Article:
Preserve the automobiles manufactured by the Durant Motor Company, provide enjoyment for each member with meets, tours & technical assistance.
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Starpals: I have learned (I think) that chrome plating was not available in 1926, the year of my 26 Star R 2 Door Sedan. After I purchased it (recently), it was apparent that the bumpers and front pieces were beautifully chrome plated (not nickel). I'm not striving for five stars or 100 points, but sure do appreciate originality. With everything now chromed, I went to a plater who suggested that the 9" (1-3/4") wing radiator cap be chromed also, to marry the new chromed motometer I bought to finish it. Am I commiting a naughty sin with the predominance of chrome? Otherwise, this car is amazingly excellent. Was assigned 4 stars at the Glenmoore Invitational Gathering of Significant Automobiles (??) a number of months ago before I acquired it. Sure do enjoy driving it around. Does just fine up to about 35+mph, but doesn't seem too happy at higher speeds. Fun toy! Cordially, Ron
Ron,when I had mine chrome plated I asked and they told me that chrome won't tarnish like nickel other wise no differance as far as adding or subtracting value.
Mike: Good to know! Thanks.
If you want to be more authentic, then you need nickel for the earlier years. If you look at the difference between chrome and nickel you can see the difference.
dont say that MIKE I WONT SLEEP TONIGHT
COLOR BLIND BRIAN
Nickle is much softer to the eye and both nickle and chrome need to be polished. Nickle was originaly used as the second coat before chrome. I prefer the look of nickle but if you already have chrome I would continue with chrome.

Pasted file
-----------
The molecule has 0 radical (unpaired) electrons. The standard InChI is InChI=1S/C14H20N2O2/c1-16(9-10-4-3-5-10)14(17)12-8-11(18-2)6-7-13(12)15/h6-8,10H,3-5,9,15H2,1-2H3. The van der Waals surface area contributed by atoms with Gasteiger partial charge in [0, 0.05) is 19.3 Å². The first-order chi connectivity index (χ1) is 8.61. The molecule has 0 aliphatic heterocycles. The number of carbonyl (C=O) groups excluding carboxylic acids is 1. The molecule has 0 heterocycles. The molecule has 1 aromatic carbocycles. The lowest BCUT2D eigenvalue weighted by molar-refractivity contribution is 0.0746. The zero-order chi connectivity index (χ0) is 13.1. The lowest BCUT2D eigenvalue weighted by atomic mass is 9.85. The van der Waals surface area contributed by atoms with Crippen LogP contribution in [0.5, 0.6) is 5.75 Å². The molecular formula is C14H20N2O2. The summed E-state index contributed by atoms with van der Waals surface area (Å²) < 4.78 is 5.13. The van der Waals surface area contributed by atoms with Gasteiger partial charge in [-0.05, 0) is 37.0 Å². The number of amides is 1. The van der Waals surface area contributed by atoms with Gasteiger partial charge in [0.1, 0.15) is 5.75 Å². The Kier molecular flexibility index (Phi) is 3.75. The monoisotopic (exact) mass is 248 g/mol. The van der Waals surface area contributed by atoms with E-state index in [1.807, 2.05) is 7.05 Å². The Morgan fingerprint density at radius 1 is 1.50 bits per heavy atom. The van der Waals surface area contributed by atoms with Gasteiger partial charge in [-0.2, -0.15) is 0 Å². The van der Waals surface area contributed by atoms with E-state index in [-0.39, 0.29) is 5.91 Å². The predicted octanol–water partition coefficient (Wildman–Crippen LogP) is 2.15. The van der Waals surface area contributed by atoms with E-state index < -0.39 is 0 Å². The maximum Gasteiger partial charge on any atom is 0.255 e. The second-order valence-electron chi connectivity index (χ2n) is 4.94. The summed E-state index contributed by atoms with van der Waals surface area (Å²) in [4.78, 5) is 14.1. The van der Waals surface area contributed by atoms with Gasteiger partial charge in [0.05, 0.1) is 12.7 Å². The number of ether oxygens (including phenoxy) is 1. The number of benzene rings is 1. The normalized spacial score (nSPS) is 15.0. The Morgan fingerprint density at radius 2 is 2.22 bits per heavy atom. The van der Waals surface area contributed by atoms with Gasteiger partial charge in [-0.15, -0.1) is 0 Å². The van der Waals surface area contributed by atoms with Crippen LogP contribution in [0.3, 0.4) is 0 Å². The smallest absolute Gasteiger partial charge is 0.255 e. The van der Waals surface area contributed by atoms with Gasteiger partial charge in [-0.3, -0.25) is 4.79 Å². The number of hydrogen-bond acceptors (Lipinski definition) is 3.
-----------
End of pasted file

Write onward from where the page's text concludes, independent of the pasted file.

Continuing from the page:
I find it a little ironic that we question the use of a superior product called Chrome which became available in 1927, yet never question the use of a superior product called Vinyl which did not evolve for maybe two decades later. (please no hate mail) Bill
I really think it's just a matter of what you like and want. If you want to be 100% accurate in your restoration than Nickel is what you want for the early years. But who wants to have to polish the nickel so much. Today's quality chrome offered by the restoration chrome shops is triple plated and has an underlining of nickel and copper anyway. If your going to place your car in a museum then go 100% authentic. But if your going to enjoy it and have to clean it and want it to look purdy, then go with the new chrome.
On the subject of chrome and when and where it was used. The first acknowoledged use of chrome on a production car was on the 1926 Pontiac. Generaly the accepted date is 1927 unless it is a Ford the it was 1928 and I believe they actually used more stainless than anything else. Next, although Chrome was used on the exterior of vehicles after 1927, they continued to use nickel on the interior till approx 1934 or 1935.
My father has a photocopy of a page from THE DURANT SALESMANS HANDBOOK dated 1930 showing a 1930 Durant 6-14 deluxe sedann and descibing the interior brightwork plated in NICKEL!!
The Frontenac brochures however descibe the interior brightwork plated in PLATNUM which was all the rage during the art deco time. Now 99% of all RESTORED cars that you will find have had all there shiny bits done in CHROME because it is more durable and is low maintenance, and it looks good! This is your car and only you can decide what to put on. If you decide to show your restored pride and joy, don't complain about being docked points for chrome in the wrong place. All that being said, My 1922 Durant Touring has chrome on it, but I am slowly changing it over to nickel even though it doesn't make it run any better!